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Further and Further Away: ‘Station 67’ Soiree Exhibits Film on Degradation of Sepetiba Bay

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August 19 was a day of environmental awareness: the soiree hosted movies, poetry, and culture for the residents of Sepetiba in the community of Nova Sepetiba, in Rio de Janeiro’s extreme West Zone. The neighborhood of Sepetiba, founded in 1567, served as support for the Portuguese colony. Its beaches were ports for the exportation of Brazilian wood to Europe and they were visited in the summer by the royal family. In the 1970s, these same beaches were frequented by millions of sunbathers and compared with the famous Copacabana beach. Today, Sepetiba suffers from public neglect and from the total degradation of its beaches.

The theme of this edition of the Estação 67 Soiree, a bimonthly event organized by the NGO Diverse Territories Movement (Movimento Territórios Diversos—MTD), was “Sepetiba in Scenes,” which dealt with the degradation of the Sepetiba Bay. Its principal attraction was the screening of the film Cada Vez Mais Longe (“Further and Further Away”), from directors Eveline Costa and Oswaldo Eduardo Lioi.

The film depicts the silting process of the Sepetiba Bay—which was once considered to be Brazil’s second highest-producing fishery—through the story of the characters João, a fisherman, and Isaura, his wife. The work is an environmental critique that portrays the pollution that has only become worse since the 1960s with the installation of the Santa Cruz Industrial Zone and growing industrialization in neighboring municipalities.

After the screening of Cada Vez Mais Longe during the soiree, there was a discussion with the directors and one of the film’s producers.

Director Eveline Costa affirmed that the screening of the film in the Sepetiba region was crucial. “We are very happy with the invitation. I think that this movement, this soiree, is something absolutely necessary. For me, the film would not be complete if we did not bring it and show it in this community, in this region, and with all of the force that MTD is providing. I think this is fundamental information for people who still do not know about the damage which, although irreversible, we cannot let advance further,” she said.

Director Oswaldo Eduardo Lioi spoke about the experience of showing the film at the soiree: “I think the Estação 67 Soiree is an incredible initiative. This level of participation should be multiplied because the more you embrace your own causes, the more you change, the more you own. We were very happy to have come so close, to have participated in this grand event. The film was a major motivation to return to the place where we shot the images, and bringing it here makes a huge difference. Now is the time to come together, because Sepetiba is a whole, it cannot be a part.”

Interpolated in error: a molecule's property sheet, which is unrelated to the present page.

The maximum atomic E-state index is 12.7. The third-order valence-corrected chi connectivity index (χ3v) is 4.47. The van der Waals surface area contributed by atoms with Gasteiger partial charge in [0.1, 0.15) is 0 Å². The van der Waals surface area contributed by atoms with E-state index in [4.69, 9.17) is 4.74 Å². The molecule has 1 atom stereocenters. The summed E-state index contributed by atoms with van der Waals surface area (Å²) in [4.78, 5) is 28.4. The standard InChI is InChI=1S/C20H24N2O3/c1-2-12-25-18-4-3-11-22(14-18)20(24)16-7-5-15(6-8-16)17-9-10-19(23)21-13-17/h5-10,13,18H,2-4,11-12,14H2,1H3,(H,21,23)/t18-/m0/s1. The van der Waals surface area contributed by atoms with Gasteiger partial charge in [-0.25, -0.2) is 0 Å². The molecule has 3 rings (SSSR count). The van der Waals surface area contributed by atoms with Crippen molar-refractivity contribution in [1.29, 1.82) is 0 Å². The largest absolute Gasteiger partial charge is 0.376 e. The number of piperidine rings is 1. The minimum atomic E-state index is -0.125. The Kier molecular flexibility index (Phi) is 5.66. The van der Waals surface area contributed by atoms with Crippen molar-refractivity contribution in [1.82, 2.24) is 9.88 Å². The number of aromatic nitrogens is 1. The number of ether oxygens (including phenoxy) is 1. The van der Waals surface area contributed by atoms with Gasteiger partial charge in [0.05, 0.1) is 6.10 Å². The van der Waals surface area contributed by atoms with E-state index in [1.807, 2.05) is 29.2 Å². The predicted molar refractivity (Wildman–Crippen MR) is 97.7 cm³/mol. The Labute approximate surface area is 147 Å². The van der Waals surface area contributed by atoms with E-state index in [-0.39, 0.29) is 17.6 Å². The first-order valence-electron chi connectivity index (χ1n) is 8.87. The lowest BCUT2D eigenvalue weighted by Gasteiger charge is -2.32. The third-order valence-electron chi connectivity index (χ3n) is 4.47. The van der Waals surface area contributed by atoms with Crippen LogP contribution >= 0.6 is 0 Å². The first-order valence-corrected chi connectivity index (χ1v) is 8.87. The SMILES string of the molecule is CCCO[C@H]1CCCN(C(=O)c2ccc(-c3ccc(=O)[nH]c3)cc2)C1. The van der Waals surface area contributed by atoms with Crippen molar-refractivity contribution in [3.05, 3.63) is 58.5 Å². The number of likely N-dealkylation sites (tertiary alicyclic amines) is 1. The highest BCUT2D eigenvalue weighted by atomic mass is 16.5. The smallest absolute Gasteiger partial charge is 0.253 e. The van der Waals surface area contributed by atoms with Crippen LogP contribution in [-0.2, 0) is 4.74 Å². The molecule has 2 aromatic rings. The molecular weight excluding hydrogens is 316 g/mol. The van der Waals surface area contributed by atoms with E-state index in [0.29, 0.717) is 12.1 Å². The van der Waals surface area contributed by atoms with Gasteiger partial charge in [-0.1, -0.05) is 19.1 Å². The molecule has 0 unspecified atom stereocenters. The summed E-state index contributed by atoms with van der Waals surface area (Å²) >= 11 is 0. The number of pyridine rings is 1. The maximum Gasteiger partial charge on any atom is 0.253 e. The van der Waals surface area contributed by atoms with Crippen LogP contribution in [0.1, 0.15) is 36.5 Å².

Emanuelle Borba—one of the film’s producers, a resident of Sepetiba, and director of the Radio Age Cultural Space (Espaço Cultural A Era do Rádio) located in Sepetiba—declared in her contribution that “it was a beautiful screening.” She continued: “We were waiting for this opportunity for years. The film was made with a lot of care in 2010, it was an independent production with the collaboration of many producers. With poetry and in a delicate fashion it tells the story of the devastation of a beach, the Sepetiba Bay that suffered severe consequences of pollution and was abandoned by our nation’s leaders. Estação 67 Soiree brought this work to the neighborhood and facilitated the emotional meeting to transform and reinvent peripheral visions.”

During the conversation, Igor Rosa, a teacher and resident of the neighborhood, spoke about the relationship between the film and the reality of residents: “To go further and further away is not a survival mechanism only for fishermen; other residents need to travel further in order to find better employment, quality schooling, and cultural attractions. It so happens that Sepetiba is the neighborhood furthest from Rio’s Centro region, and it has precarious public transportation, no cinema, no theater, and no mall. Because of this, initiatives like that of MTD are an oasis. It is in this way that the Sepetiban public continues resisting, producing culture, and discovering forms of self-reinvention.”

The Estação 67 Soiree presents a concept of a multicultural soiree that, in addition to poetry, brings film, theater, music, dance, and other cultural expressions to the public. Flávio Brandão, a supporter and the bridge between MTD and film directors, classified the event as a historic moment: “It is a historic moment, a moment that symbolizes the union of the old Sepetiba with the new Sepetiba. I think that this film was something marvelous that provides this path for union and each person who was here will pass it on to their children, their parents. The path is this—a great seed being planted that is worth each task and each second.”

The Diverse Territories Movement – Cultural Association is a non-profit entity that concentrates its actions in the community of Nova Sepetiba, Rio de Janeiro. The organization promotes activities targeted towards cultural, artistic, educational, and socio-environmental areas. Elizabeth Manja, the creator and manager of the NGO, affirms that these actions are proposed with the objectives to mobilize, raise awareness, and promote appreciation of the Sepetiba neighborhood as a whole.

Márcia Jesus is a resident of Paciência in the West Zone and a journalist trained at the Castelo Branco University (2014). She was an intern at the Rádio Nacional for two years. Currently, she works in third sector communications, such as social media for the NGOs Movimento Territórios Diversos and Ser Cidadão. She specializes in Design and Digital Marketing.